Exome sequencing in idiopathic scoliosis reveals rare variants in VANGL, a planar cell polarity gene involved in axial development. S. Sharma, J. A. Herring, X. Gao, D. Zhang, C. Wise.

ASHG 2012: Friday, November 9

The impact of genetic variation on diabetes-related quantitative traits from whole exome sequences: The T2D-GENES Consortium. H. M. Highland, X. Sim, A. Manning, M. Rivas, G. Atzmon, S. Choi, B. K. Cornes, J. Dupuis, J. C. Florez, P. Fontanillas, T. Frayling, E. R. Gamazon, I.-S. Huh, H. K. Im, J. Kim, Y. J. Kim, C. M. Lindgren, A. E. Locke, J. B. Meigs, A. P. Morris, N. Palmer, I. Prokopenko, T. M. Teslovich, T2D-GENES Consortium.

Whole-exome sequencing in multiplex families identifies novel rare variants in multiple sclerosis. A. H. Beecham, J. L. McCauley, A. Hadjixenofontos, P. L. Whitehead, I. Konidari, A. Aviram, Y. Pasco, S. L. Hauser, J. R. Oksenberg, D. J. Hedges, J. M. Vance, J. L. Haines, M. A. Pericak-Vance.

Systematic identification of causal mutations in Mendelian disorders using exome sequence data. M. Lek, N. F. Clarke, L. B. Waddell, B. Thomas, M. A. DePristo, M. J. Daly, K. N. North, D. G. MacArthur.

Exome sequencing of a large cohort of patients with congenital digestive system disorders.M. Yourshaw, S. F. Nelson, M. G. Martín.

Analysis of ESP5400 exomes for results of clinical utility in genes for conditions tested as part of newborn screening programs and age-related macular degeneration. H. K. Tabor, S. M. Jamal, J. H. Yu, A. S. Gordon, W. S. Post, A. D. Johnson, T. A. Graubert, D. A. Nickerson, P. L. Auer, M. J. Bamshad on behalf of NHLBI Personal Genomics Project Team and NHLBI Exome Sequencing Project.

Maximizing detection and minimizing noise: The first report of large scale whole exome sequencing data interpretation in a clinical laboratory. F. Xia, J. Beuten, M. Bainbridge, Z. Niu, M. Vatta, M. R. Bekheirnia, R. E. Person, M. Hardison, J. G. Reid, D. P. Sexton, A. C. Hawes, P. A. Pham, M. Wang, N. Saada, W. Liu, H. Sun, M. Scheel, Y. Ding, A. Roy, J. Wiszniewska, A. Willis, D. M. Muzny, S. E. Plon, J. R. Lupski, A. L. Beaudet, R. A. Gibbs, C. M. Eng, Y. Yang.

Targeted exome sequencing of 102 patients with clinical evidence of mitochondrial disease.D. S. Lieber, S. E. Calvo, K. Shanahan, N. G. Slate, S. Liu, S. G. Hershman, N. B. Gold, B. A. Chapman, M. Borowsky, D. R. Thorburn, G. T. Berry, J. D. Schmahmann, D. M. Mueller, K. B. Sims, V. K. Mootha.

Genetic diagnosis of mitochondrial disorders by whole-exome sequencing. C. J. Carroll, V. Brilhante, P. Isohanni, R. Pöyhönen, L. Euro, U. Richter, T. Lahtinen, A. Götz, H. Almusa, P. Ellonen, H. Pihko, B. Battersby, H. Tyynismaa, A. Suomalainen.

Loss of function mutations in known human disease genes in 572 exomes. J. Johnston, K. Lewis, D. Ng, S. Gonsalves, J. Mullikin, L. G. Biesecker.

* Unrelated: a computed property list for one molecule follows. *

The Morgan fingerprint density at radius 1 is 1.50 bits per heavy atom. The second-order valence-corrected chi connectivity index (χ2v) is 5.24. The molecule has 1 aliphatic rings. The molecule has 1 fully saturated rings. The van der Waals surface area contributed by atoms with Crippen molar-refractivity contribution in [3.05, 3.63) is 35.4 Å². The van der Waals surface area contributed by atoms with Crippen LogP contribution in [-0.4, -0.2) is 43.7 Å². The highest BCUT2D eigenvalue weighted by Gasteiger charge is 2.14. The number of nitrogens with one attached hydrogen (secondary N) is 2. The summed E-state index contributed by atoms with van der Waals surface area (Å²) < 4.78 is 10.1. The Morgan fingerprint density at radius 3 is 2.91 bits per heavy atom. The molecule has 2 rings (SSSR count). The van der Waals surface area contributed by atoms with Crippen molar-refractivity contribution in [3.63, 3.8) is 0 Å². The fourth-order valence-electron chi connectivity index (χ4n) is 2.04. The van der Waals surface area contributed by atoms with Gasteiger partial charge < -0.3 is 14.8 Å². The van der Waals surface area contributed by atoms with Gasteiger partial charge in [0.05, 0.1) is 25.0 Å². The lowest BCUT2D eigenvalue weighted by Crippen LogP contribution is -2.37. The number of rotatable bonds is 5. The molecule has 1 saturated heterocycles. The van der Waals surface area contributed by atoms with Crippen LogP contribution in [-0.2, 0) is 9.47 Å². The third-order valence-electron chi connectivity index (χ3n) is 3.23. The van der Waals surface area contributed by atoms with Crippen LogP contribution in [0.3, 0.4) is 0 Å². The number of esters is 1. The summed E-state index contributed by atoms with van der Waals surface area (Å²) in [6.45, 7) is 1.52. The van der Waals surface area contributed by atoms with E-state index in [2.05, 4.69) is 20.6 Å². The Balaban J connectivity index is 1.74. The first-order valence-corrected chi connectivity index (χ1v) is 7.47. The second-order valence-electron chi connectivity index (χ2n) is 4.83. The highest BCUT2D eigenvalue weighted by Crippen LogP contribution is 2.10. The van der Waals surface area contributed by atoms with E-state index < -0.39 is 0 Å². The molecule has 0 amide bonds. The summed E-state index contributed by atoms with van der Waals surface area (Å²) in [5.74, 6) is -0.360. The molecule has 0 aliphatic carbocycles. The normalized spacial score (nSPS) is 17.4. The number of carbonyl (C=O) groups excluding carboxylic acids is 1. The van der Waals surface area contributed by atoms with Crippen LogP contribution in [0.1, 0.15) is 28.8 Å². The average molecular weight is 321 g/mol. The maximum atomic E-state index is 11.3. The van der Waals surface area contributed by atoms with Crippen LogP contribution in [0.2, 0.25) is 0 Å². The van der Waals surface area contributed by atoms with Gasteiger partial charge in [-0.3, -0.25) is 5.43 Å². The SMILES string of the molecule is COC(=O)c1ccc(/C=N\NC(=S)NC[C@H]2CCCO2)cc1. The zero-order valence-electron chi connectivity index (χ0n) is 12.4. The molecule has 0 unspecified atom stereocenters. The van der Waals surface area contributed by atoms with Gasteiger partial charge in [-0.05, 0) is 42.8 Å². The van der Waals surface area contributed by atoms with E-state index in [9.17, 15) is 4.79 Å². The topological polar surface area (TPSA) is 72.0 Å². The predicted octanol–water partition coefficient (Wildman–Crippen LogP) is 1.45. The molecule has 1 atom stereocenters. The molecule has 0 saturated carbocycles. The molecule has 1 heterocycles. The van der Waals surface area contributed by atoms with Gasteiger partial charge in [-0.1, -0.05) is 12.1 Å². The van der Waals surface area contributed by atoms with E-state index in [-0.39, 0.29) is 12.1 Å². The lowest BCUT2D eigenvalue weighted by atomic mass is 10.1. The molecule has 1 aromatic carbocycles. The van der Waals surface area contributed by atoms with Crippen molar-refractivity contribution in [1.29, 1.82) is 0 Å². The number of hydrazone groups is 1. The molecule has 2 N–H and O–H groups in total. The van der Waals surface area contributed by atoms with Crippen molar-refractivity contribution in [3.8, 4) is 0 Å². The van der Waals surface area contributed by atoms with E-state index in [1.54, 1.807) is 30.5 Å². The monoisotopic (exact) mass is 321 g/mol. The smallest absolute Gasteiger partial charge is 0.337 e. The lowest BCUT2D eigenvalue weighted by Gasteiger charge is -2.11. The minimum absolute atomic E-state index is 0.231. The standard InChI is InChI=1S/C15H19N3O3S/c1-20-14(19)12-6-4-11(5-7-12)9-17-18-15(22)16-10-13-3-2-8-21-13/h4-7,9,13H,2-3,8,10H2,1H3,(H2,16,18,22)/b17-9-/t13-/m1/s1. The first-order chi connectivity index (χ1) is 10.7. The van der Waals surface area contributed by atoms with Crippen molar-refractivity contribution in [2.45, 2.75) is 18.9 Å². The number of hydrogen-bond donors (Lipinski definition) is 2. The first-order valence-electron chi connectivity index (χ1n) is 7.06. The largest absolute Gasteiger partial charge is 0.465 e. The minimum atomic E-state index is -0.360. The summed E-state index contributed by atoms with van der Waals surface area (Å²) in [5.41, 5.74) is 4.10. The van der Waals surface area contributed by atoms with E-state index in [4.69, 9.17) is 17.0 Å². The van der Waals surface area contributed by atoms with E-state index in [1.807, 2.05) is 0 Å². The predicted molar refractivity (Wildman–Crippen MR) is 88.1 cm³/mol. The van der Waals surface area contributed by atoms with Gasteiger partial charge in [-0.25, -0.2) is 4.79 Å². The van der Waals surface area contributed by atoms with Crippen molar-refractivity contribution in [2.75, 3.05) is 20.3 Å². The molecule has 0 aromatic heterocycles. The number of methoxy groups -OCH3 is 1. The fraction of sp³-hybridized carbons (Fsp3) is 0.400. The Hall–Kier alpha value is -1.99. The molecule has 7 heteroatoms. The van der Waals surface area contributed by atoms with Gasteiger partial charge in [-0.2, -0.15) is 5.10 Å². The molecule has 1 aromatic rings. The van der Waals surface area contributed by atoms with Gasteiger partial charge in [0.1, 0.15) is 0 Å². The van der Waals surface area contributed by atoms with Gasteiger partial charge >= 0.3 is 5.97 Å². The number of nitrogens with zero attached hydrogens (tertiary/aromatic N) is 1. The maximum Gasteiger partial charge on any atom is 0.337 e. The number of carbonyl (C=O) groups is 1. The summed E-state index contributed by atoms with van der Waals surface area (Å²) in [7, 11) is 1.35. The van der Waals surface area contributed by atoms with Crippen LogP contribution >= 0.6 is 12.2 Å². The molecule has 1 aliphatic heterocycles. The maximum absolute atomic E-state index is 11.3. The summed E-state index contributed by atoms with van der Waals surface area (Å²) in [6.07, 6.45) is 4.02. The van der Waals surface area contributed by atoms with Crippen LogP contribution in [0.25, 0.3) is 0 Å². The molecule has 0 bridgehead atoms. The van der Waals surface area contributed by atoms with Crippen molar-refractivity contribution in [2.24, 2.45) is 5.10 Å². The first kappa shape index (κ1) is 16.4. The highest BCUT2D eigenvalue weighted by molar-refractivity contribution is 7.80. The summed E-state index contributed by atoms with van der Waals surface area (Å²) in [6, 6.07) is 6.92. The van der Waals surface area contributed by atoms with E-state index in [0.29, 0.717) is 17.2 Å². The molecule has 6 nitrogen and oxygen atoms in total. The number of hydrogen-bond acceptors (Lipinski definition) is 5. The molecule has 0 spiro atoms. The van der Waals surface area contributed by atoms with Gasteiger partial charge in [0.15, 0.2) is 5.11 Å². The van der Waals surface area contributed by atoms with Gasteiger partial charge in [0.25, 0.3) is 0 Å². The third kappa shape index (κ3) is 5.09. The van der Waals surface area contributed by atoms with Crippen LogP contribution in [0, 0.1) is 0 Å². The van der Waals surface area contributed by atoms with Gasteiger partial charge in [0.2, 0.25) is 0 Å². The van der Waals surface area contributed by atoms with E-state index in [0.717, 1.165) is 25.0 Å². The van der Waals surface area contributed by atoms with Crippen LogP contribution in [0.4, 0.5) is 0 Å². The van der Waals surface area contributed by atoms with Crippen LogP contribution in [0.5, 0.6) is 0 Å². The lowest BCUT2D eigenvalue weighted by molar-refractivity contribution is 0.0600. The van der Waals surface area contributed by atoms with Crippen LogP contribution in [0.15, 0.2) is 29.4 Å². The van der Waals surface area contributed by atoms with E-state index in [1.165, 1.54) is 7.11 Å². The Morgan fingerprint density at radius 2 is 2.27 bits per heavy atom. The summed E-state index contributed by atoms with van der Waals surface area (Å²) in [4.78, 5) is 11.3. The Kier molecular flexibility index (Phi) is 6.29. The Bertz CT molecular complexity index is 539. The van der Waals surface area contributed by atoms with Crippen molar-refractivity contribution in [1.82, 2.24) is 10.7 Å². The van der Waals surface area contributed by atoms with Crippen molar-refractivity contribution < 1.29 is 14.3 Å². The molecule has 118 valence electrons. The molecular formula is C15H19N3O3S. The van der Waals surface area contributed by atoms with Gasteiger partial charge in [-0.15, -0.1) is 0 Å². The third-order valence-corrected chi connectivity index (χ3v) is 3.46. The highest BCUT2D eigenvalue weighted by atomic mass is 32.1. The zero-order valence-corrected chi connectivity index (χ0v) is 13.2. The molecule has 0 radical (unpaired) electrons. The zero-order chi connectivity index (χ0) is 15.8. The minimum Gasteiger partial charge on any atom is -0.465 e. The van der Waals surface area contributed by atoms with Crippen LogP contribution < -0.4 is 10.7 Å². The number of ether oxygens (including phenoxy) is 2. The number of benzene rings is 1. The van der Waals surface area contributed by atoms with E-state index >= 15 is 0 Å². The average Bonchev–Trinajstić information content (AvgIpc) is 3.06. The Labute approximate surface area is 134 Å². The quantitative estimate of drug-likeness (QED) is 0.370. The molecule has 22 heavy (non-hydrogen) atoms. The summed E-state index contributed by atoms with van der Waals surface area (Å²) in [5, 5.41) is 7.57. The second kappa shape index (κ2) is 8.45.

Exome sequencing to identify the cause of Mendelian diseases. J. Lupski, C. Gonzaga-Jauregui, W. Wiszniewski, D. Pehlivan, E. Karaca, A. Stray-Pedersen, S. Jhangiani, J. Reid, D. Muzny, R. A. Gibbs, Baylor-Hopkins Center for Mendelian Genomics.

SCID newborn screening and exome sequencing identifies ataxia telangiectasia and low T cells early in life. J. M. Mallott, A. Kwan, J. Church, D. Gonzalez, S. Rana, U. Sunderam, R. Srinivasan, S. E. Brenner, L. F. Tang, F. Lorey, J. Puck.

Exome sequencing results in 230 patients with severe developmental disorders in the DDD project. M. van Kogelenberg, K. Morley, T. Fitzgerald, S. Gerety, A. Tivey, S. Al-Turki, S. Clayton, C. Wright, J. Barrett, H. Firth, D. FitzPatrick, N. Carter, M. Hurles on behalf of DDD Project.

Rare insertion polymorphisms identified by exome sequencing may be associated with age-related macular degeneration. L. Farrer, J. Kozubek, M. Schu, J. Farrell, M. Morrison, K. Mayne, D. Morgan, R. Robinson, A. Swaroop, D. Schaumberg, K.-H. Park, E. E. Tsironi, G. Silvestri, I.-K.. Kim, R. Chen, C. Huff, G. Jun, M. deAngelis.

Whole exome resequencing identifies mutations in LRRC6 as a novel single-gene cause of primary cliary dyskinesia. M. Chaki, H. Y. Gee, E. A. Otto, K. Diaz, T. W. Hurd, J. Halbritter, S. J. Allen, M. B. Zariwala, M. R. Knowles, F. Hildebrandt.

ASHG 2012: Saturday, November 10

Genomic approaches to Mendelian disorders. D. Valle. Johns Hopkins Univ. Sch. of Med.

Current challenges in exome or genome-based analysis of Mendelian disorders. J. Shendure. Univ. of Washington.

Diagnostic implementation of exome sequencing: Results from 500 patients. J. Veltman. Genomic Disorders Nijmegen, Netherlands.

Lessons from 500 diagnostic exomes. H. G. Brunner. Radboud Univ. Nijmegen Med. Ctr., Netherlands.